Open Access Highly Accessed Research article

Sexual behaviour and risk factors for the acquisition of human papillomavirus infections in young people in Italy: suggestions for future vaccination policies

Donatella Panatto1*, Daniela Amicizia1, Cecilia Trucchi1, Francesca Casabona1, Piero Luigi Lai1, Paolo Bonanni2, Sara Boccalini2, Angela Bechini2, Emilia Tiscione2, Carla Maria Zotti3, Rosa Cristina Coppola4, Giuseppina Masia4, Angelo Meloni4, Paolo Castiglia5, Andrea Piana5 and Roberto Gasparini1

Author affiliations

1 Department of Health Sciences, University of Genoa, Via Pastore, 1 16132, Genoa, Italy

2 Department of Public Health, University of Florence, Florence, Italy

3 Department of Public Health and Microbiology, University of Turin, Turin, Italy

4 Department of Public Health, University of Cagliari, Cagliari, Italy

5 Department of Biomedical Sciences, University of Sassari, Sassari, Italy

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Citation and License

BMC Public Health 2012, 12:623  doi:10.1186/1471-2458-12-623

Published: 7 August 2012



Human Papillomavirus (HPV) is the most common sexually transmitted infection. The main risk factors correlated with HPV infection are: early sexual debut, the number of partners, frequency and type of sexual contact and partner’s sexual histories.

We surveyed sexual habits among young people in order to provide information that might orient decision-makers in adopting HPV multi-cohort vaccination policies.


We administered a questionnaire to students (14–24 years old) in five Italian cities.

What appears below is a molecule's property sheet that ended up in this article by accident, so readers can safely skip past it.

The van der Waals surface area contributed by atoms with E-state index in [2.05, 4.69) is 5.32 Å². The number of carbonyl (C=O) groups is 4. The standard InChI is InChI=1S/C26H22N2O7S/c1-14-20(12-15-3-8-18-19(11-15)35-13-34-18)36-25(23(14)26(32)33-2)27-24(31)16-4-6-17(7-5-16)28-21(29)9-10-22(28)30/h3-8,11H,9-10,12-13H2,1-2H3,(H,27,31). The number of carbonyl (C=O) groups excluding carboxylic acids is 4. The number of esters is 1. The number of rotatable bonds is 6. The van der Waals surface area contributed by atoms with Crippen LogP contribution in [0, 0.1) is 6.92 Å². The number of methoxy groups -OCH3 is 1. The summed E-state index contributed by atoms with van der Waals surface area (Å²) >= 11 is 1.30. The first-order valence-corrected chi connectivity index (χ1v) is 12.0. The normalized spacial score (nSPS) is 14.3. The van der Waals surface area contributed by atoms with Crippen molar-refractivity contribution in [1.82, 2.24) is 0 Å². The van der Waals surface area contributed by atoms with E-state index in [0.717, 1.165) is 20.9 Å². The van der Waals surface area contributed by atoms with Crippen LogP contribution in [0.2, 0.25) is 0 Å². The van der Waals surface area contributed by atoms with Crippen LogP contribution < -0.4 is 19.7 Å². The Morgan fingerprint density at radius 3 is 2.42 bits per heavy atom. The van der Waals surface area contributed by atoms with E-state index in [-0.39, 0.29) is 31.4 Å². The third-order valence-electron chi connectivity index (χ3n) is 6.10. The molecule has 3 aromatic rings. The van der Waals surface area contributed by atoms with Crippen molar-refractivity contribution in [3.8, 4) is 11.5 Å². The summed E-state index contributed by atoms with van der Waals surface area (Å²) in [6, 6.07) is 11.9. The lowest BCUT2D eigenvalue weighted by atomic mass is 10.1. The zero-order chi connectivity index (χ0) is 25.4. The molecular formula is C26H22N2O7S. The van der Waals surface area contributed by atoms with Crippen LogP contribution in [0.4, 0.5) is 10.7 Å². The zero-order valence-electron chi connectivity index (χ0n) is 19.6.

7298 questionnaires were analyzed (4962 females and 2336 males); 55.3% of females (95% CI 53.9–56.7) and 52.5% of males (95% CI 50.5–54.5) reported regular sexual activity. The mean age at sexual debut was 15.7 ± 1.6 and 15.6 ± 1.6 for females and males, respectively, and the median age was 16 for both sexes.

With regard to contraceptive use during the last year, 63.6% of males and 62.8% of females responded affirmatively; 42.6% of males and 42.8% of females used condoms.


The results reveal precocious sexual activity among respondents, with the mean age at first intercourse declining as age decreases. Condom use proved to be scant. Considering lifestyle-related risk factors, males appear to have a higher probability of acquiring HPV infection than females.

These data support the importance of promoting multi-cohort HPV vaccination strategies for females up to 25 years of age. It is essential to improve vaccination coverage through different broad-spectrum strategies, including campaigns to increase awareness of sexually transmitted diseases and their prevention.

Sexual behaviour; Human papillomavirus; Adolescents; Young people; HPV vaccination; Sexually transmitted diseases (STDs)